Yield, quality unaffected with phosphate replacer  


Results of this study by Casco and C.Z. Alvarado suggest that SavorPhos AF200 can be used as a phosphate replacer in natural marinades for whole-bird and boneless breast fillet type products without negatively affecting yield or quality. In some cases, yield and/or quality was improved with the use of this phosphate replacer. This ingredient can be advantageous to the processor because it is natural and can be labeled as citrus flour and natural flavor.

The research by G. Casco and C.Z. Alvarado was titled, “Yield improvements in water and oil-based marinades with a natural-non-phosphate blend.” It appeared in 2011 in Poultry Science, 90 (E-Suppl.1):334 (Abstr.).

Comparing dietary and meat-added antioxidants  

Lipid oxidation is a concern for the meat industry because it can affect product quality, especially in further processed products that are cooked (available in ready-to-eat, or re-heat, form). Flavor can be affected a great deal by lipid oxidation, which can create negative eating experiences for the consumer. C. Narciso-Gaytan presented research that evaluated lipid oxidation stability of cooked chicken meat using dietary and meat-added antioxidants.

Using dietary antioxidants can potentially be more effective because the antioxidant is physiologically incorporated into the muscle tissue. Use of dietary antioxidants can also have some labeling advantages because they are not required to be added on food labels.

Meat-added antioxidants, on the other hand, can have advantages either by directly affecting the meat or being able to add varying amounts to the meat to some degree. However, labeling can be an issue as any antioxidant that is directly added would have to be added to the ingredient statement.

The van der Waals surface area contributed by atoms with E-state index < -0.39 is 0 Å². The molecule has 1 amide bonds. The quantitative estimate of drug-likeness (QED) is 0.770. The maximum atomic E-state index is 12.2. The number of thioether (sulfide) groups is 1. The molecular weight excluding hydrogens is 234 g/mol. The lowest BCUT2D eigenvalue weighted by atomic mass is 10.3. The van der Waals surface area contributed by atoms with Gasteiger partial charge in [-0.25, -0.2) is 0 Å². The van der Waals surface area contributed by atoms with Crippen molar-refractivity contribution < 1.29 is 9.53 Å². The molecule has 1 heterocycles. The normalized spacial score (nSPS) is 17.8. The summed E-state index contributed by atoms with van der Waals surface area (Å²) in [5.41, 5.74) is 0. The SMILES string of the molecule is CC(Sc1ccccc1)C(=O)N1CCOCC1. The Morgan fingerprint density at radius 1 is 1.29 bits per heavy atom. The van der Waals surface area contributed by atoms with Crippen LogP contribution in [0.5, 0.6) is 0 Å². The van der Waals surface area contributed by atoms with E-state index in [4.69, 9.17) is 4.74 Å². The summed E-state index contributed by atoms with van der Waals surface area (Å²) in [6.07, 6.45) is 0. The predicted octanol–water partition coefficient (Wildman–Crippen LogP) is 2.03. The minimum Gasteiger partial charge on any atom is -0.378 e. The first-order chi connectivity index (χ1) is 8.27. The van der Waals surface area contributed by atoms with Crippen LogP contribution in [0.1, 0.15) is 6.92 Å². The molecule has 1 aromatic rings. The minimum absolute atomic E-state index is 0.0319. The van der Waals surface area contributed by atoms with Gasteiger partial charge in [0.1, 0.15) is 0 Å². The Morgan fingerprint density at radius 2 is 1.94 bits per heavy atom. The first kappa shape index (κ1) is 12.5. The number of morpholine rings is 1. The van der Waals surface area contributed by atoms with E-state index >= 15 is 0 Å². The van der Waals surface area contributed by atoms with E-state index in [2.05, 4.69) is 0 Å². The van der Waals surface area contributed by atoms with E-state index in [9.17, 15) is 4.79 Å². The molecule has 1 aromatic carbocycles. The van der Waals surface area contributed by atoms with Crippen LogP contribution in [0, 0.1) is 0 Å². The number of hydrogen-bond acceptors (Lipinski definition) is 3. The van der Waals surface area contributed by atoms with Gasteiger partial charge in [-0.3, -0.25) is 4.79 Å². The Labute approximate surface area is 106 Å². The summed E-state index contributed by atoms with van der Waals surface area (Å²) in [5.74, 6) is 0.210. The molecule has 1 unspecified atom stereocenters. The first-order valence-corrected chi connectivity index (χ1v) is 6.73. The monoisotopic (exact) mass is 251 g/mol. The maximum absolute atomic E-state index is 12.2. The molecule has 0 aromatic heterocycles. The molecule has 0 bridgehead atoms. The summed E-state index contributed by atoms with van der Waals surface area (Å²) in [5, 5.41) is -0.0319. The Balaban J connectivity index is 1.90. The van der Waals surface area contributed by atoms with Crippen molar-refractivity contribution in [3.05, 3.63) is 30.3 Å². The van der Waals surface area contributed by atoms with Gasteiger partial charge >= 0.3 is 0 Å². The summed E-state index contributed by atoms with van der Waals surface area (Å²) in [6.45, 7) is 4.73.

Antioxidants compared  

Researchers used low (10 mg/kg of feed; National Research Council recommendation) and high levels (100 mg/kg of feed) of vitamin E or oregano essential oil (100 mg/kg of feed) in the basal corn-soybean diets of broilers grown to six weeks of age. Honey (3%) or BHT (0.02%) was added to the ground breast meat from broilers fed the lower level of vitamin E (10 mg/kg of feed). Meat was ground and patties were formed. Patties were cooked to 74 C and stored over a nine-day period.

Results show that the low level of vitamin E had higher levels of oxidation (higher MDA, or malonaldehyde mg/kg) compared to the other treatments combined. However, there were no differences between dietary supplements (high level of vitamin E and oregano) and meat-added antioxidants (honey and BHT) with regard to oxidation. Furthermore, high levels of vitamin E had better antioxidant properties than using oregano at the same level, as indicated by lower MDA values. In the meat-added antioxidants, honey had better antioxidant properties than BHT, as indicated by lower MDA values.

Differences in lipid oxidation  

Results showed that low levels of vitamin E in the diet, commonly practiced in the industry (NRC recommendation), resulted in the highest lipid oxidation. All other treatments, dietary and meat-added, had better antioxidant properties resulting in less lipid oxidation. In the meat-added antioxidants, the natural ingredient, honey, had better antioxidant properties than the synthetic BHT. Therefore, honey could be used as a natural antioxidant.

The research by F. Avila-Ramos, C. Narciso-Gaytan, A. Pro-Martinez, E. Sosa-Montes, J. M. Cuca-Garcia, C.M. Becerril-Perez, and J.L. Figueroa-Velasco was titled, “Lipid oxidation stability of cooked chicken meat using dietary supplemented and meat-added antioxidants.” It appeared in 2011 in Poultry Science, 90 (E-Suppl.1):331 (Abstr.).